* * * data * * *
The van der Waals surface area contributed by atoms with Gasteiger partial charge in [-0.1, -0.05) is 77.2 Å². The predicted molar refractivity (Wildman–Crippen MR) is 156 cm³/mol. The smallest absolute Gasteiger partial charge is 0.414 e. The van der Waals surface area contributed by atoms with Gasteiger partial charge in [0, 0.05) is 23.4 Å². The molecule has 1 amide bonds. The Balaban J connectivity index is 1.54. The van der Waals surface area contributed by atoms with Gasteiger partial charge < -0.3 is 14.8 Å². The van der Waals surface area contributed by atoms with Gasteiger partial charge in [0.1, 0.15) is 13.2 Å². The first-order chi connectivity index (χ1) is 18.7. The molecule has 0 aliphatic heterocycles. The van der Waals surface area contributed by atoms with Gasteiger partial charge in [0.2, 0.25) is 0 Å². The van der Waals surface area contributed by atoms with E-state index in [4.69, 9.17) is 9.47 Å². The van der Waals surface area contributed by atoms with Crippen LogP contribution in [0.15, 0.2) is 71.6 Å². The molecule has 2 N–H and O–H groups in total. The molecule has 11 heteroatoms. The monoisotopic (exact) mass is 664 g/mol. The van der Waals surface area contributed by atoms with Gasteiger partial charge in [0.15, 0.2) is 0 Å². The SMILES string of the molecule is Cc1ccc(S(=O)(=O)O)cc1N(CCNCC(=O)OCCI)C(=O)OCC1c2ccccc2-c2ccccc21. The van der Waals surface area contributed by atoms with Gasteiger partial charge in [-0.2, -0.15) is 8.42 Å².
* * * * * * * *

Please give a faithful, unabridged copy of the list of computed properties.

The van der Waals surface area contributed by atoms with Gasteiger partial charge in [-0.1, -0.05) is 77.2 Å². The predicted molar refractivity (Wildman–Crippen MR) is 156 cm³/mol. The smallest absolute Gasteiger partial charge is 0.414 e. The van der Waals surface area contributed by atoms with Gasteiger partial charge in [0, 0.05) is 23.4 Å². The molecule has 1 amide bonds. The Balaban J connectivity index is 1.54. The van der Waals surface area contributed by atoms with Gasteiger partial charge < -0.3 is 14.8 Å². The van der Waals surface area contributed by atoms with Gasteiger partial charge in [0.1, 0.15) is 13.2 Å². The first-order chi connectivity index (χ1) is 18.7. The molecule has 0 aliphatic heterocycles. The van der Waals surface area contributed by atoms with Gasteiger partial charge in [0.2, 0.25) is 0 Å². The van der Waals surface area contributed by atoms with E-state index in [4.69, 9.17) is 9.47 Å². The van der Waals surface area contributed by atoms with Crippen LogP contribution in [0.15, 0.2) is 71.6 Å². The molecule has 2 N–H and O–H groups in total. The molecule has 11 heteroatoms. The monoisotopic (exact) mass is 664 g/mol. The van der Waals surface area contributed by atoms with Gasteiger partial charge in [0.15, 0.2) is 0 Å². The SMILES string of the molecule is Cc1ccc(S(=O)(=O)O)cc1N(CCNCC(=O)OCCI)C(=O)OCC1c2ccccc2-c2ccccc21. The van der Waals surface area contributed by atoms with Gasteiger partial charge in [-0.2, -0.15) is 8.42 Å².